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Carnivorous, piranha-like fish Terrorized Jurassic sea because of the course they did

The almost complete fossil of Piranhamesodon pinnatomus . The fine details preserved in the fossil are truly incredible. Image: M.…

The almost complete fossil of Piranhamesodon pinnatomus . The fine details preserved in the fossil are truly incredible. Image: M. Ebert and T. Nohl

Piranha-like creatures that can bite meat pieces from their victims about 150 million years ago, according to new research.

Introduction of Piranhamesodon pinnatomus – the oldest known carnivorous flesh-fished bonefish, a fish family that today contains trout, grouper and cod. At the end of Jurassic, 150 million years ago, sharks (which are broccoli) and turtles could cut into meat with their teeth. But bonefish was adopted, could only eat plankton and crushed musters, or swallowed their swab all the way. The discovery of P. pinnatomus shows that there was at least one meat-cutting species around during this period of time. The details of this discovery were published today in Current Biology,

The almost complete fossil of this remarkable piranha-like fish was discovered in German limestone deposits that are 150 million years old.

The artist’s impression of Piranhamesodon pinnatomus

Image: Jura Museum, Eischstatt, Germany

“At that time, the area now southern Germany was occupied by a shallow tropical sea dotted with small sunbathing islands, covered with an probably sparse vegetation of snakes and bikes where exotic animals lived: many insects, lizards, small dinosaurs and the early bird Archeopteryx, “Martina Kölbl-Ebert, co-author of the study and a researcher at the Jura Museum Eichstätt, told Gizmodo. “In the sea there were mushroom reefs and small coral reefs. There were many invertebrates such as ammonia, squids or crustaceans, but also many different fish and marine reptiles.”

The newly described species is unique because it has excellent piracy-like teeth, which Kölbl -Ebert says it probably used bite meat from meat from other fish. Remarkably, Kölbl-Ebert, along with her co-author David Bellwood from James Cook University, found evidence to prove this. Fish fossils discovered in the same limestone decomposition had wounds in accordance with bats, such as pieces missing from fish ferns, perhaps caused by a creature like very much P. pinnatomus .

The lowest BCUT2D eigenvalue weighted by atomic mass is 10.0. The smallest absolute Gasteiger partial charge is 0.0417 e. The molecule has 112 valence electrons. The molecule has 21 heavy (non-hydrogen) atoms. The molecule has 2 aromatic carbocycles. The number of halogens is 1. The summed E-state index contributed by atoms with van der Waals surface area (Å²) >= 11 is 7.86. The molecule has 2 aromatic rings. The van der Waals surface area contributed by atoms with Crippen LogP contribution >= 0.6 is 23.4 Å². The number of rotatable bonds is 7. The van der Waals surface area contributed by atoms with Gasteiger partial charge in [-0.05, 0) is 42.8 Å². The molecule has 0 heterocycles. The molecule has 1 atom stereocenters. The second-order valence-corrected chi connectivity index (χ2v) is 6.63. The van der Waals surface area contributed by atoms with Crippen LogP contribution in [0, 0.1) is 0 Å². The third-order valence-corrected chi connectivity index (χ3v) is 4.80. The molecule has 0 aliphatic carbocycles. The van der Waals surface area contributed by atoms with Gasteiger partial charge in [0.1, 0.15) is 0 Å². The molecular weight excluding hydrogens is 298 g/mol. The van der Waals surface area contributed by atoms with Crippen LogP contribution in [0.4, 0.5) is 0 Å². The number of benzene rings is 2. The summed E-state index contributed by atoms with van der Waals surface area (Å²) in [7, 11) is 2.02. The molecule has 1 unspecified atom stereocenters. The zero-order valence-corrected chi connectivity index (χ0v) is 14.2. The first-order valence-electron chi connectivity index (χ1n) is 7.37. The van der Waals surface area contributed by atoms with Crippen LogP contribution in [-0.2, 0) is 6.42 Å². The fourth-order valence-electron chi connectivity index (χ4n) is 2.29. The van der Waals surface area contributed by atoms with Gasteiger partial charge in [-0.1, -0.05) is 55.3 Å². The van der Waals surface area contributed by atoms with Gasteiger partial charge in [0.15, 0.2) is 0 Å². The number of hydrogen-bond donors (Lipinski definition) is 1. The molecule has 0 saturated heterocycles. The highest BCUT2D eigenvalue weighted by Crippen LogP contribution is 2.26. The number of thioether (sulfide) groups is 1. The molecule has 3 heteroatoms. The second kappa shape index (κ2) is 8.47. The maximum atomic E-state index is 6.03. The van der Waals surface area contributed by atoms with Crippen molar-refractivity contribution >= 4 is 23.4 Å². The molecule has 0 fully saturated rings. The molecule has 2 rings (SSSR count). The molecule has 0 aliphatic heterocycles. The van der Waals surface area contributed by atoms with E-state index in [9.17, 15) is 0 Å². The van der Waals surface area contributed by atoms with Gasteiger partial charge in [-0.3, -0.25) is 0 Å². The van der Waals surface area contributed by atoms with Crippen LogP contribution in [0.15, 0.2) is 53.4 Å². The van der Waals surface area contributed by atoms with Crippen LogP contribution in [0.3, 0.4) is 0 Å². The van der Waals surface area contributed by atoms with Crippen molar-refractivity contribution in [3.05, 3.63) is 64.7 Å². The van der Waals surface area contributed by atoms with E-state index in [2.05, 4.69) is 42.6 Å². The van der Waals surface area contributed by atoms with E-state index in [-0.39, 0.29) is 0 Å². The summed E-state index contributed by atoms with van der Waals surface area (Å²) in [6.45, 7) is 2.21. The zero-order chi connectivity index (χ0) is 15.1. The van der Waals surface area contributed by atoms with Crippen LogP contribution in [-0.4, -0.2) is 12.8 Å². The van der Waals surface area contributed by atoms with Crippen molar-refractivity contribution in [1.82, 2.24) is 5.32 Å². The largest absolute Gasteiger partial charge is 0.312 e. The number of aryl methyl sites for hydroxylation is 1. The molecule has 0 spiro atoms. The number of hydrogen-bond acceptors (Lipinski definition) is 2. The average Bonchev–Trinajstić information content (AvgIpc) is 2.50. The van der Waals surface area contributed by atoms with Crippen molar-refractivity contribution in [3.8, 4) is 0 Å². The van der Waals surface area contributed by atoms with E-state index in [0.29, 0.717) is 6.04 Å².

“This is a great parallel to modern piranhas, which mainly do not feed on meat but other fish,” Cook said in a statement. “It’s a remarkably smart move like the regrow, a nice renewable resource. Feed on a fish and it’s dead nibble its fins and you have food for the future.”

Kölbl-Ebert and Cook analyzed the fossil using a microscope , but they also performed CT scans to investigate the backside of the fossil and its interior. They also measured various functions, such as muscle length and jaw, to estimate the bite strength that the fish exerts and compare it with other modern and modern fishes, including piranhas.

Results revealed long pointed teeth and a leg that forms the mouth and the upper and lower jaw ceilings. It was important that it contained triangular teeth with serrated cutting edges. Its mouth, the researchers say, were most definitely capable of meat or fins.

“Bodies of body shape and fine morphology, our fish were slow swimming but very maneuverable,” told Kölbl-Ebert Gizmodo. “It lived in mushroom and coral reefs, where it would have looked quite insignificant, similar to any other contemporary coral fish. Because all the other fish in this group ate hard shelled organisms such as shellfish or sea drills, it could have fooled themselves among this crowd and thus attack its unwavering change quite efficiently. “

What’s especially amazing about P. pinnatomus is that it is not related to modern piranha, so it is a striking example of convergent development where similar characteristics occur in unrelated species.

“We were surprised that this fish had piracy-like teeth,” says Kölbl-Ebert. “It comes from a group of fishes – pycnodontides – known for their crushing teeth. It’s like finding a sheep with a snout like a wolf. But what was even more remarkable is that it was from law.”

The discovery of P. pinnatomus proposes that fish with the ability to tear in meat appeared earlier in the palaeontological record than previously assumed. Another cool aspect of the discovery is that P. pinnatomus unlike today’s freshwater piranhas, lived in the salty sea.

“The new discovery represents the earliest record of a bone-like fish that pieces pieces of other fish, and what else did it in the ocean,” said Bellwood. “So when the dinosaurs went on the ground and little dinosaurs tried to fly with the pterosaurs, the fish swam around the feet that worn the pork or meat off each other.”

Oh, Jurassic. We expect nothing less from this remarkable brutal period in evolutionary history.

[Current Biology]

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